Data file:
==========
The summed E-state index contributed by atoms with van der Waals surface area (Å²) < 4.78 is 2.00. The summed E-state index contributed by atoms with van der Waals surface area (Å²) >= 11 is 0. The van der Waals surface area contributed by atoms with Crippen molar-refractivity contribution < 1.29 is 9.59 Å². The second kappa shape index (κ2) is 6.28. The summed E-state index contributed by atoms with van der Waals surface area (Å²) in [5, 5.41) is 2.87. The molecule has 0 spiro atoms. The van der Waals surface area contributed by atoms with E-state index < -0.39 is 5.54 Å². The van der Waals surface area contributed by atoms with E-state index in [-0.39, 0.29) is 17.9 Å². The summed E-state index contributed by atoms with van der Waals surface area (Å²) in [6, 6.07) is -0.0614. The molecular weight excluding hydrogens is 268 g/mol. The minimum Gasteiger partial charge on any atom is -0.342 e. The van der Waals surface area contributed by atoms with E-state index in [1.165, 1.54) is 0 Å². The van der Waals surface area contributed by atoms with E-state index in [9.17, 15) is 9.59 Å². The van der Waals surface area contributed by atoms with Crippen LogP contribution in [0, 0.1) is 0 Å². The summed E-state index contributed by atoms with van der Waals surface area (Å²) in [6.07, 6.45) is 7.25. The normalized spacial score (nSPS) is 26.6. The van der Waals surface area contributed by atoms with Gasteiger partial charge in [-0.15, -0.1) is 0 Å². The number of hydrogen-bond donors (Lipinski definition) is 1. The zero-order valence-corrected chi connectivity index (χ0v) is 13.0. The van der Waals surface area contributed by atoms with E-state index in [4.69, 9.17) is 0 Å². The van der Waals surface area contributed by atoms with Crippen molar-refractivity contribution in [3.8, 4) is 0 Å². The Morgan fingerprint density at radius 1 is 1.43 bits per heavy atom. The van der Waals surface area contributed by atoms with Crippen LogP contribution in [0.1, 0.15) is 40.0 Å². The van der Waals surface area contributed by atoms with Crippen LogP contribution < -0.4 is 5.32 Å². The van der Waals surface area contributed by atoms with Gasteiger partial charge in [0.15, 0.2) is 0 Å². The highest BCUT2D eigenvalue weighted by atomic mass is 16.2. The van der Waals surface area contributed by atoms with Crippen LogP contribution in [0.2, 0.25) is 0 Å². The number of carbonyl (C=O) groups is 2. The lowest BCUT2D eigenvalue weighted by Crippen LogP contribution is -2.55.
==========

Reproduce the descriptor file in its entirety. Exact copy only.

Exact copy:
The summed E-state index contributed by atoms with van der Waals surface area (Å²) < 4.78 is 2.00. The summed E-state index contributed by atoms with van der Waals surface area (Å²) >= 11 is 0. The van der Waals surface area contributed by atoms with Crippen molar-refractivity contribution < 1.29 is 9.59 Å². The second kappa shape index (κ2) is 6.28. The summed E-state index contributed by atoms with van der Waals surface area (Å²) in [5, 5.41) is 2.87. The molecule has 0 spiro atoms. The van der Waals surface area contributed by atoms with E-state index < -0.39 is 5.54 Å². The van der Waals surface area contributed by atoms with E-state index in [-0.39, 0.29) is 17.9 Å². The summed E-state index contributed by atoms with van der Waals surface area (Å²) in [6, 6.07) is -0.0614. The molecular weight excluding hydrogens is 268 g/mol. The minimum Gasteiger partial charge on any atom is -0.342 e. The van der Waals surface area contributed by atoms with E-state index in [1.165, 1.54) is 0 Å². The van der Waals surface area contributed by atoms with E-state index in [9.17, 15) is 9.59 Å². The van der Waals surface area contributed by atoms with Crippen LogP contribution in [0, 0.1) is 0 Å². The summed E-state index contributed by atoms with van der Waals surface area (Å²) in [6.07, 6.45) is 7.25. The normalized spacial score (nSPS) is 26.6. The van der Waals surface area contributed by atoms with Gasteiger partial charge in [-0.15, -0.1) is 0 Å². The number of hydrogen-bond donors (Lipinski definition) is 1. The zero-order valence-corrected chi connectivity index (χ0v) is 13.0. The van der Waals surface area contributed by atoms with E-state index in [4.69, 9.17) is 0 Å². The van der Waals surface area contributed by atoms with Crippen molar-refractivity contribution in [3.8, 4) is 0 Å². The Morgan fingerprint density at radius 1 is 1.43 bits per heavy atom. The van der Waals surface area contributed by atoms with Crippen LogP contribution in [0.1, 0.15) is 40.0 Å². The van der Waals surface area contributed by atoms with Crippen LogP contribution < -0.4 is 5.32 Å². The van der Waals surface area contributed by atoms with Gasteiger partial charge in [0.15, 0.2) is 0 Å². The highest BCUT2D eigenvalue weighted by atomic mass is 16.2. The van der Waals surface area contributed by atoms with Crippen LogP contribution in [0.2, 0.25) is 0 Å². The number of carbonyl (C=O) groups is 2. The lowest BCUT2D eigenvalue weighted by Crippen LogP contribution is -2.55.